Much is written about today regarding our world and how we take care of it. Being a good steward extends beyond our financial resources. We need to be mindful of one of our greatest resources- the actual world in which we live. Much has been written about our carbon footprint and how much and what kind of energy we use. If everyone does a little to make our homes more environmentally friendly, it can make a big difference in the health of the planet. Plus using less energy is definitely easier on your budget as well. 

Your probably never considered that your central heating unit is one of the biggest offenders when it comes to generating carbon emissions, and in most parts of the country it’s active throughout the winter season. But, staying warm doesn’t necessarily mean you need to keep your heating unit on the highest temperature setting to stay comfortable. In fact, many people are starting to realize that there are many things that you can do which will help keep your home cozy while keeping your heating bills low.

Make use of your ceiling fans

Most people don’t realize that their ceiling fans are actually reversible. There is a switch where the blades connect to the fan that when changed causes the blades to turn clockwise. Setting the fan to low speed in this direction, causes a slight updraft that allows the warm air that’s near the ceiling (heat rises) to be circulated downward back into the room. This is so helpful, especially if you have high ceilings like we do.

Whatever your heat source, redistribute the air throughout the room with the use of your ceiling fan. This works whether you are using a room heater, your furnace, or even something that emits a large amount of heat such as computers or lamps. Transferring the heat by use of your ceiling fan helps keep those energy costs down by allowing you to keep your thermostat at a more affordable temperature. If you use a room heater, this will help you not have to run it constantly to feel the warmth.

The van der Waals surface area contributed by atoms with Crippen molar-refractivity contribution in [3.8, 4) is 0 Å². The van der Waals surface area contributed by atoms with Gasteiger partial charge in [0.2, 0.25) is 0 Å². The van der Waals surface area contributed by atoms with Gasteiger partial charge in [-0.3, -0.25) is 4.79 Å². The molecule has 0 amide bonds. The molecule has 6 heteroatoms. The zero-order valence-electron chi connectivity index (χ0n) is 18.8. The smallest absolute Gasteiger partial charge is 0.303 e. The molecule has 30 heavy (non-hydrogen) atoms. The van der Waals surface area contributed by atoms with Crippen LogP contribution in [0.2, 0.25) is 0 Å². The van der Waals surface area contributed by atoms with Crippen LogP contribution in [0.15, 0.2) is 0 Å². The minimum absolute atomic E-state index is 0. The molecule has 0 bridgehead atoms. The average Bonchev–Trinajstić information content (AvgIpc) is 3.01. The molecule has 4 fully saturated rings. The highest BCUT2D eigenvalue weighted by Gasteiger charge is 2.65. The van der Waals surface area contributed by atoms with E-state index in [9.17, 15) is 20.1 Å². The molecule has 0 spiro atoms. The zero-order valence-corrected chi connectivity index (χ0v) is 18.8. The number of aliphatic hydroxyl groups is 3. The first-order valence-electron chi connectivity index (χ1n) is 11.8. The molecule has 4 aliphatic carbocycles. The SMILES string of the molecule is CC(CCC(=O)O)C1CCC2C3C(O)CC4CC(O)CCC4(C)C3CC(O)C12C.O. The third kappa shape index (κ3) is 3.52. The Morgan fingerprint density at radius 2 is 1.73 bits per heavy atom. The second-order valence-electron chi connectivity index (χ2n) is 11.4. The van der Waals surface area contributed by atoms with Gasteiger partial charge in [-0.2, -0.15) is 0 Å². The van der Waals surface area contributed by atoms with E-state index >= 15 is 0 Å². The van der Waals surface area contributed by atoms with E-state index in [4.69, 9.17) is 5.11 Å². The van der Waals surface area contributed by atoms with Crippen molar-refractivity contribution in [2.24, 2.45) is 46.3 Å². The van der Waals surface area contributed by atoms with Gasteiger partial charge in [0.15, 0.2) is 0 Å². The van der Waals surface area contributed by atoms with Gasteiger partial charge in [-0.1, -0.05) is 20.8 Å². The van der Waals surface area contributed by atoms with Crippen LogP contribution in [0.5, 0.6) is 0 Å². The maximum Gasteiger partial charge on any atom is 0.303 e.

If your house is heated by a radiator, it won’t push the warm air around the room, meaning that there will be hot and cold spots in your home if you don’t make use of reversed ceiling fans. Big / large fans circulate more air meaning that a large one could cover an entire room with ease, spreading the warm air around your room and ultimately making it more comfortable.

Your range can help

Everyone knows that cooking heats up the kitchen. If you feel like your heating unit is working itself to death and it’s not getting your house as warm as you’d like, you seriously can turn those burners on for a few minutes and suddenly things start to get toasty. And not just in the kitchen. Trust me on this. We’ve done it several times. As you can imagine, our 120 year old farmhouse is drafty. As much as we try to seal all the areas where the cold air enters the house, there’s always another spot! Keeping the ceiling fan on, reversed and on low, allows that warm air generated by the stove to move into the adjoining parlor.